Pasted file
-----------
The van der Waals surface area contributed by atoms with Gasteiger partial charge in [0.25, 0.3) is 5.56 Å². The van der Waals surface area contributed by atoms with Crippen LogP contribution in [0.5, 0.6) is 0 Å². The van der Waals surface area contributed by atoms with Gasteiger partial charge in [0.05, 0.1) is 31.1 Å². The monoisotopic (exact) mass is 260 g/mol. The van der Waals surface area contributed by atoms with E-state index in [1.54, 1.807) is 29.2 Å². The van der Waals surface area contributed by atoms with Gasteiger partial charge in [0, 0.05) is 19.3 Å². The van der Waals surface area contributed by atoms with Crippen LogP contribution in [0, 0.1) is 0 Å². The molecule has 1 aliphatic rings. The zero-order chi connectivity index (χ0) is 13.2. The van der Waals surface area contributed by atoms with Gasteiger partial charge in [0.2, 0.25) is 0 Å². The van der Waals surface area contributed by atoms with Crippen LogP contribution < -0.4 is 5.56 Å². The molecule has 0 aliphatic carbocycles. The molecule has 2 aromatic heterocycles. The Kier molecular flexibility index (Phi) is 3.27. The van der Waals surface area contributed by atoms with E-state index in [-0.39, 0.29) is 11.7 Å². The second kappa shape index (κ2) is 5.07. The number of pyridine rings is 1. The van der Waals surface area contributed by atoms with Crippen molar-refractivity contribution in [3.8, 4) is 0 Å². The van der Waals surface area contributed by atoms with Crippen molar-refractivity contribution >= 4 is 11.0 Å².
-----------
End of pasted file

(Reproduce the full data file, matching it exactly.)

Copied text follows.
The van der Waals surface area contributed by atoms with Gasteiger partial charge in [0.25, 0.3) is 5.56 Å². The van der Waals surface area contributed by atoms with Crippen LogP contribution in [0.5, 0.6) is 0 Å². The van der Waals surface area contributed by atoms with Gasteiger partial charge in [0.05, 0.1) is 31.1 Å². The monoisotopic (exact) mass is 260 g/mol. The van der Waals surface area contributed by atoms with E-state index in [1.54, 1.807) is 29.2 Å². The van der Waals surface area contributed by atoms with Gasteiger partial charge in [0, 0.05) is 19.3 Å². The van der Waals surface area contributed by atoms with Crippen LogP contribution in [0, 0.1) is 0 Å². The molecule has 1 aliphatic rings. The zero-order chi connectivity index (χ0) is 13.2. The van der Waals surface area contributed by atoms with Gasteiger partial charge in [0.2, 0.25) is 0 Å². The van der Waals surface area contributed by atoms with Crippen LogP contribution < -0.4 is 5.56 Å². The molecule has 0 aliphatic carbocycles. The molecule has 2 aromatic heterocycles. The Kier molecular flexibility index (Phi) is 3.27. The van der Waals surface area contributed by atoms with E-state index in [-0.39, 0.29) is 11.7 Å². The second kappa shape index (κ2) is 5.07. The number of pyridine rings is 1. The van der Waals surface area contributed by atoms with Crippen molar-refractivity contribution in [3.8, 4) is 0 Å². The van der Waals surface area contributed by atoms with Crippen molar-refractivity contribution >= 4 is 11.0 Å².